A dead mall is a shopping mall with a high vacancy rate or a low consumer traffic level, or that is dated or deteriorating in some manner. Many malls in the US are considered "dead" when they have no surviving anchor store (often a large department store) or successor that could serve as an entry into or attraction to the mall. Without the access, the small stores inside are difficult to reach. Without the pedestrian traffic that a department store generates, sales volumes plummet for the stores, and rental revenues from those stores can no longer sustain the costly maintenance of the malls. The now-vacant anchor store position may be referred to as a ghostbox and the outline of where signage once indicated the branding or trademark of the former anchor as label scar.
Changes in the retail climate 
In many instances, a mall begins dying when its surrounding neighborhood undergoes a socio-economic decline or a newer, larger mall opens nearby. Structural changes in the department store industry have also made survival of these malls difficult: A few large national chains have replaced many local and regional chains, and some national chains (such as Montgomery Ward and Woolworth's) are defunct. Hence, in some areas there are insufficient traditional department stores to fill all the existing anchor spaces. Newer "big box" chains (such as Walmart, Target and Best Buy) normally prefer free-standing buildings rather than mall-anchor spaces.
Attitudes about malls are also changing. With changing priorities, people have less time to spend driving to and strolling through malls, and during the Great Recession, specialty stores offer what many shoppers see as useless luxuries they can no longer afford. In this respect, big box stores and conventional strip malls have a time-saving advantage. The rise in big box stores since the 1980s left malls reliant on an older business model that could not change with the times. 21st-century retailing trends favor open air lifestyle centers, which resemble elements of power centers, big box stores, and strip malls over indoor malls. The massive change led Newsweek to declare the indoor mall format obsolete in 2008.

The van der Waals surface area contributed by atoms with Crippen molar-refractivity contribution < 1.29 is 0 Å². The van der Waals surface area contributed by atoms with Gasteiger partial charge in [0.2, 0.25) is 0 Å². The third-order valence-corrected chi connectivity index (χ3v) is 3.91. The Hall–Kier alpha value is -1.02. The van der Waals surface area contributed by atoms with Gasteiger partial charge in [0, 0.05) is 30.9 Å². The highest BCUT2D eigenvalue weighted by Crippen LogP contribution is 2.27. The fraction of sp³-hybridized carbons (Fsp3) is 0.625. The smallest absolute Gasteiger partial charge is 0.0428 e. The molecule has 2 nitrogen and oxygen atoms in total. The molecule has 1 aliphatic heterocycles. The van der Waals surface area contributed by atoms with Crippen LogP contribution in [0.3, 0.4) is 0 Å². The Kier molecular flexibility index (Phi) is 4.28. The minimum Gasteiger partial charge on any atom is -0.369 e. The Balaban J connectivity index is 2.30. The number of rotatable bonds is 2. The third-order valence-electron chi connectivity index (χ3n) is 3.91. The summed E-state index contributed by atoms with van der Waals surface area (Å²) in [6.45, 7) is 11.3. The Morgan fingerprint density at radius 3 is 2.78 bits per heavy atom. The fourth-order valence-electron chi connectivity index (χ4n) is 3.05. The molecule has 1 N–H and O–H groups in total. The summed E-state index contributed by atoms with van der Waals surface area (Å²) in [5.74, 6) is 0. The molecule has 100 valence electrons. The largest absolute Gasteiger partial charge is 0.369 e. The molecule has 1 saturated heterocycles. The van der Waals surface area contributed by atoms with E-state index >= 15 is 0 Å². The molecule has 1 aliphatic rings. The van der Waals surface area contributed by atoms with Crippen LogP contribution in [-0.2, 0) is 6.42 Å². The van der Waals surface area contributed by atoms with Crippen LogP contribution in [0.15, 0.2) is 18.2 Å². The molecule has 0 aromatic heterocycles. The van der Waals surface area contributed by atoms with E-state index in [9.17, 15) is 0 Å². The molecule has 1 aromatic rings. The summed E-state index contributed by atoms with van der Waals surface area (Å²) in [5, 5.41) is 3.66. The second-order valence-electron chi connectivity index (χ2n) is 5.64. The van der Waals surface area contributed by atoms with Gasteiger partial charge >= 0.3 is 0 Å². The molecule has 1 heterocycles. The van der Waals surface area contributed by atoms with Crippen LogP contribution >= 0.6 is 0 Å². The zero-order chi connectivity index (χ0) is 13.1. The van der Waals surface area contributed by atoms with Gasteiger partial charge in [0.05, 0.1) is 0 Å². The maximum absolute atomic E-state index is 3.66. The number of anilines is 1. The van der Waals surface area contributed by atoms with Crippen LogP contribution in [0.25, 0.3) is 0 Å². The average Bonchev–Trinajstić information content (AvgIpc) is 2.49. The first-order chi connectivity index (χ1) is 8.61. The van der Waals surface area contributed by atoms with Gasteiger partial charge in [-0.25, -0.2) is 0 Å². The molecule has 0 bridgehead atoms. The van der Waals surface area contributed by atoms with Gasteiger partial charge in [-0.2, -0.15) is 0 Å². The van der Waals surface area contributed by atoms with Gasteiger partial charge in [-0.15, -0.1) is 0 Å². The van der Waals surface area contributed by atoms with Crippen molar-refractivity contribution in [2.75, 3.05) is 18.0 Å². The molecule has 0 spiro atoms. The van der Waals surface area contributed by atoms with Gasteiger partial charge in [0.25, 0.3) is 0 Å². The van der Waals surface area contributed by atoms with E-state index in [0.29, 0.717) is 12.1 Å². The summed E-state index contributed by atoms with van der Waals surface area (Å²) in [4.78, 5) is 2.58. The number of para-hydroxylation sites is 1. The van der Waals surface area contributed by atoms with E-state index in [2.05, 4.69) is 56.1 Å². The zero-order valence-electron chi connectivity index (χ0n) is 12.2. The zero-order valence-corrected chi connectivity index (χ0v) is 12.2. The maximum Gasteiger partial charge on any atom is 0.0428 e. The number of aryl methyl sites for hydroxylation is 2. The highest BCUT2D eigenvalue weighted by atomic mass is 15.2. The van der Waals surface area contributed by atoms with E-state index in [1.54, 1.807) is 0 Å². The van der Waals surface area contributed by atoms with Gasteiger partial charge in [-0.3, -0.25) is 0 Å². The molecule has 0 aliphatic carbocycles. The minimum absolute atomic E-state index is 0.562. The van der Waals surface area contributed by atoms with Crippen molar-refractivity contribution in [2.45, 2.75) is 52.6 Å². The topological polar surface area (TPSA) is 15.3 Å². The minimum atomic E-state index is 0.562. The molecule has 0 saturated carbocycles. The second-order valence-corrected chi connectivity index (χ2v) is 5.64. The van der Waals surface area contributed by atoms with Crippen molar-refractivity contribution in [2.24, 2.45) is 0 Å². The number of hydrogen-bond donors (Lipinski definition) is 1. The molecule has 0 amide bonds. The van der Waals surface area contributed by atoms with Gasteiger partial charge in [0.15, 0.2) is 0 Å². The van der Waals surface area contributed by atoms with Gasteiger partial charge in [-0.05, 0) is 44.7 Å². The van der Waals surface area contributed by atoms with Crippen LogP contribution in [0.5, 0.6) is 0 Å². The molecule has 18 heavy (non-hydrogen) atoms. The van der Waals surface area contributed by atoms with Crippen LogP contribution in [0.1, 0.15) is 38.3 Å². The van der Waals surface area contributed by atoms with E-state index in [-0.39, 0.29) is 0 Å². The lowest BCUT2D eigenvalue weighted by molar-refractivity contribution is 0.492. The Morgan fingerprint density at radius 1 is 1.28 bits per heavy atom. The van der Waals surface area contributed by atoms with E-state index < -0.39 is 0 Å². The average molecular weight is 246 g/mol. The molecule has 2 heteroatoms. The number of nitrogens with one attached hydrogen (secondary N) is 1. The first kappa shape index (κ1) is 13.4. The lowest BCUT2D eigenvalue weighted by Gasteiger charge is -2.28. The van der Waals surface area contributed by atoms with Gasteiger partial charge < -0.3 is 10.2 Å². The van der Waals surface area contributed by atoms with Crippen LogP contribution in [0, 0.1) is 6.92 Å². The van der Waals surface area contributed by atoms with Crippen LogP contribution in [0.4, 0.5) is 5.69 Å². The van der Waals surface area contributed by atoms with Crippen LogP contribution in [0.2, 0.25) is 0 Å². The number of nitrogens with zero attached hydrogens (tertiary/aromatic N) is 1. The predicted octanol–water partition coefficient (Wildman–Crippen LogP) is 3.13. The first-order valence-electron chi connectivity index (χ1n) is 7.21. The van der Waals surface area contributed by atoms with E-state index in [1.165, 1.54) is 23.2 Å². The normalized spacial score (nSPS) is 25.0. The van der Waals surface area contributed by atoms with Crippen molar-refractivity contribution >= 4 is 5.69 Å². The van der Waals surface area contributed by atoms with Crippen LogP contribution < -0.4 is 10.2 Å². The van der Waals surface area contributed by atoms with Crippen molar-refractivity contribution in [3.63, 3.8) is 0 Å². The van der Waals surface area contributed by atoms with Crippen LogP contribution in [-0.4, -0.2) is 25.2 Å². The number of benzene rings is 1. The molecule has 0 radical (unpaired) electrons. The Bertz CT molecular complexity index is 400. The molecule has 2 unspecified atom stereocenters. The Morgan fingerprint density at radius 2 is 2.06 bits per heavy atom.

Some malls have maintained profitability, particularly in areas with frequent bad weather or large populations of senior citizens who can partake in mall walking. Combined with lower rents, these factors have led to companies like Simon Malls enjoying high profits and occupancy averages of 92%. Some retailers have also begun to re-evaluate the mall environment, a positive sign for the industry.
Dead malls are occasionally redeveloped. Leasing or management companies may change the architecture, layout, decor, or other component of a shopping center to attract more renters and draw more profits. Sometimes redevelopment can involve a switch from retail usage to office or educational use for a building, such as is the case with Park Central Mall in Phoenix, the Eastmont Town Center in Oakland, California. and the Coral Springs Mall in Florida.
As a last resort, the structure is demolished and the property redeveloped for other uses, known as building on a greyfield site. In places such as Vermont with a strict permitting process, and in major urban areas where open fields are long gone, this can be much easier and cheaper than building on a greenfield site. A good example of this type of redevelopment is Prestonwood Town Center in Dallas.
See also 
- "Greyfields and Ghostboxes Evolving Real Estate Challenges". Uwex.edu. Retrieved 2009-07-16.
- Wal Street Journal
- Newman, Rick (2009-06-26). "How To Tell When a Mall Is In Trouble". News.yahoo.com. Retrieved 2009-07-16.
- New York Times
- "The vanishing shopping mall". The Week. 2009-03-26. Retrieved 2009-10-24.
- Dokoupil, Tony (2008-11-12). "Is the American Shopping Mall Dead?". Newsweek. Retrieved 2009-10-24.
- http://walking.about.com/od/beginners/a/mallwalking.htm. Missing or empty
- http://www.ibj.com/next-up-general-growth/PARAMS/article/15096. Missing or empty
- http://www.muscatinejournal.com/news/local/article_9f256182-6a7f-11df-989a-001cc4c03286.html. Missing or empty
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